Spot the wreck of the Grace Dieu, one of the largest naval vessels of medieval times, which burnt and sank just south of the jetty at River Hamble Country Park when it was struck by lightning in 1439.
Follow the short trail from the old Barnfield kiosk to the river’s pontoon and scan QR codes on wooden posts for more information while you’re visiting the park.
The history of the Grace Dieu
The Grace Dieu was King Henry V of England’s flagship and one of the largest vessels of her time. Her wreckage now lies in the River Hamble, with the nautical wreck marker – a yellow cross – visible from the pontoon at River Hamble Country Park.
Built between 1416 and 1418, the Grace Dieu was a clinker-built boat, made from timber and constructed in Southampton. Weighing around 1400 tonnes, with no other ship so big being built for 200 years after she went down, her legacy is certainly one worth preserving.
Despite her impressive size, the Grace Dieu was never used in battle and only ever made one journey. During this maiden voyage in 1420 the crew mutinied, only making it as far as the Isle of Wight, suggesting that she was incredibly difficult to sail. After this doomed voyage, she was laid to rest on Southampton Water and never sailed on the sea again.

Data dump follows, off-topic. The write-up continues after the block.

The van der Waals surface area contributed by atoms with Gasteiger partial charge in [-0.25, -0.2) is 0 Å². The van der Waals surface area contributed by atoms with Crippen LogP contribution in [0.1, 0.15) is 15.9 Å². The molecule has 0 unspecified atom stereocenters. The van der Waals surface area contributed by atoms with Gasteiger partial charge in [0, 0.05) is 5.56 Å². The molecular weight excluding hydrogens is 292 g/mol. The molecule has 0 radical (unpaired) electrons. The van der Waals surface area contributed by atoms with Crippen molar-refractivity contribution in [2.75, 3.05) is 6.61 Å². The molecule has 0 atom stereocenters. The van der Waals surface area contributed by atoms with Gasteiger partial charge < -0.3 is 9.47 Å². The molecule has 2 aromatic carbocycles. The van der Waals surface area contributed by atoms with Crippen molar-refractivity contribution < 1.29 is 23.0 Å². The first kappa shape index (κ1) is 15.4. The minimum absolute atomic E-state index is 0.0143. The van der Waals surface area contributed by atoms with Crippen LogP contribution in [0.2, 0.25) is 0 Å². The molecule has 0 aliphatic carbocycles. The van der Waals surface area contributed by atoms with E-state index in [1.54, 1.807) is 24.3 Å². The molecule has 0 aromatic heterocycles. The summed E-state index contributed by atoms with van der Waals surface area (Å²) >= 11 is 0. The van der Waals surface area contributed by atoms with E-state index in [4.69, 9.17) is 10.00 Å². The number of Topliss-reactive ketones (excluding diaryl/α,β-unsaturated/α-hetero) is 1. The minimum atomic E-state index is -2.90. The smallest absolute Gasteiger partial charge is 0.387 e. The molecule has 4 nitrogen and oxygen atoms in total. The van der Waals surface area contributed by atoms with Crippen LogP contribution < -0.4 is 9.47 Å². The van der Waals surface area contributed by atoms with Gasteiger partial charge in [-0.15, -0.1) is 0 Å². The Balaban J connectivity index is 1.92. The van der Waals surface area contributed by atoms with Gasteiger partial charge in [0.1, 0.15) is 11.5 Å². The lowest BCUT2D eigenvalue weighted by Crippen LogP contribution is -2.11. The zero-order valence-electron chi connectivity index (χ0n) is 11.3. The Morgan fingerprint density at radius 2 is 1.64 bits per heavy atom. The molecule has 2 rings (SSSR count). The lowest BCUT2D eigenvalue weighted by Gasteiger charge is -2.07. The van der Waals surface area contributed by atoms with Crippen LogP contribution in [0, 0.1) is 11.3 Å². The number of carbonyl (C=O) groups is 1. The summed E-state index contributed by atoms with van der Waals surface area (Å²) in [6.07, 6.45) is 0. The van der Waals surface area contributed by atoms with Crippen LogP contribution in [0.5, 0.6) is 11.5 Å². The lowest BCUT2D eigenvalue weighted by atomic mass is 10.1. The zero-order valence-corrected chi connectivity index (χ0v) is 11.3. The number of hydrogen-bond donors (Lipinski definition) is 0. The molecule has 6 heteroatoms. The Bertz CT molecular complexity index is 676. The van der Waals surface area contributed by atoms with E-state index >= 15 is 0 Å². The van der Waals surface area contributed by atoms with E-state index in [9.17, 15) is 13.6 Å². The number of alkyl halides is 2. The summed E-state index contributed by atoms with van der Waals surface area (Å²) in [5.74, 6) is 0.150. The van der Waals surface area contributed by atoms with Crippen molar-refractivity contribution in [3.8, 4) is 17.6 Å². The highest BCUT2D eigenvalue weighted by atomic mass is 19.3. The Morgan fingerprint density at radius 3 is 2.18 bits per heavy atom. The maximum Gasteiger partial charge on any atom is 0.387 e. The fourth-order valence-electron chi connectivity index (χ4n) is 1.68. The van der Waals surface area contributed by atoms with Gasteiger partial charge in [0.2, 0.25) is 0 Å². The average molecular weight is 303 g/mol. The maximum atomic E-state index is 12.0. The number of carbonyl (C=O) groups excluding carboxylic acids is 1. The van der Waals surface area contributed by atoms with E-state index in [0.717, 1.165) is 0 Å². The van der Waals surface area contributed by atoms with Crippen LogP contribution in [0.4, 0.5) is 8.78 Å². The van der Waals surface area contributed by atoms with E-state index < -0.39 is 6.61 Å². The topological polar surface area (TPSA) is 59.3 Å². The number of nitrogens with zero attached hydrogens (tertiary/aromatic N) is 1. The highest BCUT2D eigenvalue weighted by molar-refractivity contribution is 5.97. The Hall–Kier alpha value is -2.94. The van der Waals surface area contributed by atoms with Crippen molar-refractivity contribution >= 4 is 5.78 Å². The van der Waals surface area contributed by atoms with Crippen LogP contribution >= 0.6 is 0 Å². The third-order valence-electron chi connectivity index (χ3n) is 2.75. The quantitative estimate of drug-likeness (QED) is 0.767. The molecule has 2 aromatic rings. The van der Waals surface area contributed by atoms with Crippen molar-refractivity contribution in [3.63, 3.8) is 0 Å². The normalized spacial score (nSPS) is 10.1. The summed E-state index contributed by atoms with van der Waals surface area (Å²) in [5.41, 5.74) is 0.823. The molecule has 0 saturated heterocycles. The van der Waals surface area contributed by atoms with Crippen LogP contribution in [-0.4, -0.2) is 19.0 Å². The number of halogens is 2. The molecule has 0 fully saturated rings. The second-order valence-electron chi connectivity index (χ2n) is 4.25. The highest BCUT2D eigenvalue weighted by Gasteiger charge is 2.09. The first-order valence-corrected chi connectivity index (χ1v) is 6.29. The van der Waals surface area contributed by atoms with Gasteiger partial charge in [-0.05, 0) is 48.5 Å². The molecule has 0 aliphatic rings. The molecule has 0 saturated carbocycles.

In 1434 she was towed upstream to a mud berth in the River Hamble, where she would only last five years before being set ablaze by a lightning strike, or so the official record states… There is an alternative theory shared by many locals that the shipkeeper looking after her had sold off much of her parts, setting fire to the ship himself to cover up the missing materials.
Discovering the wreckage
First excavated by Victorians, the wreckage of the Grace Dieu was first believed to be a Viking ship because of the clinker-built hull. Upon examination it was finally identified as the Grace Dieu in the 1930s. Decades later, the wreck was bought by the University of Southampton and is now designated as a protected wreck site.
The Grace Dieu play trail
If you look closely at the natural play area at Barnfield while you’re visiting the park, you may notice some elements inspired by the Grace Dieu. Sculptor Richard Janes designed this area and made sure to incorporate three overlapping planks that take the form of the triple clinker hull of this local piece of history.